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Rail-oriented projects in works

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Four projects will pave the way for transit-oriented development, hoping to show as many as 27 communities along the Wasatch Front available opportunities.

Envision Utah is working with Murray, South Salt Lake, West Jordan and Layton to plan development around existing and future transit station areas. Representatives from each community participated in workshops in November to examine their options. Today, at least one of the cities is starting to see the results of that work.

A project designed for Murray City's 4500 South TRAX station is most likely to get off the ground first, with the planning process starting in the next 30 days and a groundbreaking in early summer.

Developer Gerard Tully of Proterra Cos. said the project involves 450 to 500 residential rental units and he believes it's a project that will be well-received.

"The rail line is what will make it work," he said.

Tully said as the industrial nature of the area transitions out, it will be a very good site for people to live. Proterra is looking at support commercial businesses for the area, but Tully said the project would start off small and build from there.

South Salt Lake is working to create a plan for its 2100 South station.

While Murray and South Salt Lake have transit stations to work with, West Jordan and Layton are planning development around future transit possibilities.

West Jordan may get a TRAX line within the next five years.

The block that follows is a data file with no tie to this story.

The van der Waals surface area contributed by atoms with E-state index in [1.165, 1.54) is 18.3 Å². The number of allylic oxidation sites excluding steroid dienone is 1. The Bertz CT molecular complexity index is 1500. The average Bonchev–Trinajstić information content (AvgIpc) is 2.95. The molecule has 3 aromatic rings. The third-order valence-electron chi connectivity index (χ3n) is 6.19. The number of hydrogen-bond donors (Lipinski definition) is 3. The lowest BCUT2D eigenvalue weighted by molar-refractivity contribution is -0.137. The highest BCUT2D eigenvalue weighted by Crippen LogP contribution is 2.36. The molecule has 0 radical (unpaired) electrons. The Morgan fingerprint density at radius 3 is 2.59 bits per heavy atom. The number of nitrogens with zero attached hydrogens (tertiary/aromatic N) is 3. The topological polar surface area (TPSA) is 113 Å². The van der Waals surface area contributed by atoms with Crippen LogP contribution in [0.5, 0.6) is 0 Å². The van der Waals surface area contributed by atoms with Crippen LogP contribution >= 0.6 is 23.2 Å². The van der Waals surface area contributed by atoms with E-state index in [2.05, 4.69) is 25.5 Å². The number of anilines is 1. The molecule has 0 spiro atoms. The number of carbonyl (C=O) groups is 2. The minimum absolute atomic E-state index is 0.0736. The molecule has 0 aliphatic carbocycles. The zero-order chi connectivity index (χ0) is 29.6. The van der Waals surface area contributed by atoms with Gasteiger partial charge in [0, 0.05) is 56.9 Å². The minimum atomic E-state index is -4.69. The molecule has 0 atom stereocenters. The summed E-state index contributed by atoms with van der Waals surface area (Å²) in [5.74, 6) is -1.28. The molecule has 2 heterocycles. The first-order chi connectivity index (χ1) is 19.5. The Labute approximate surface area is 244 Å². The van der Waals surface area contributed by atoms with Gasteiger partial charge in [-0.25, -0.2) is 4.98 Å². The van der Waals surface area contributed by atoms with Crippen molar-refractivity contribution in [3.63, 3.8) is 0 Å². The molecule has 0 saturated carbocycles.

Layton would be the site of a commuter-rail station when the service is built. It's planned to eventually run from Payson to Brigham City on tracks now owned by Union Pacific.

Murray City Councilwoman Pat Griffiths said she is enthusiastic about the prospect of a community within a community in Murray.

"I see this as a valuable opportunity for enhancement of Murray city," she said.

West Valley Mayor Gearld Wright is hoping for a light-rail extension in his city. He said it's important to plan ahead to set up planning and zoning so housing and shops can be built around stations.

"This is an opportunity to get ahead of the situation and have a greater direction in our lives and hopefully develop a little bit more intelligently," he said.

Peter Calthorpe, a consultant for Envision Utah, pointed out that transit-oriented development isn't for everybody. But he did say a range of people would benefit from it.

"You'd be surprised just how many people are dying for the opportunity to be a little more free from their automobile," he said.


E-mail: lculler@desnews.com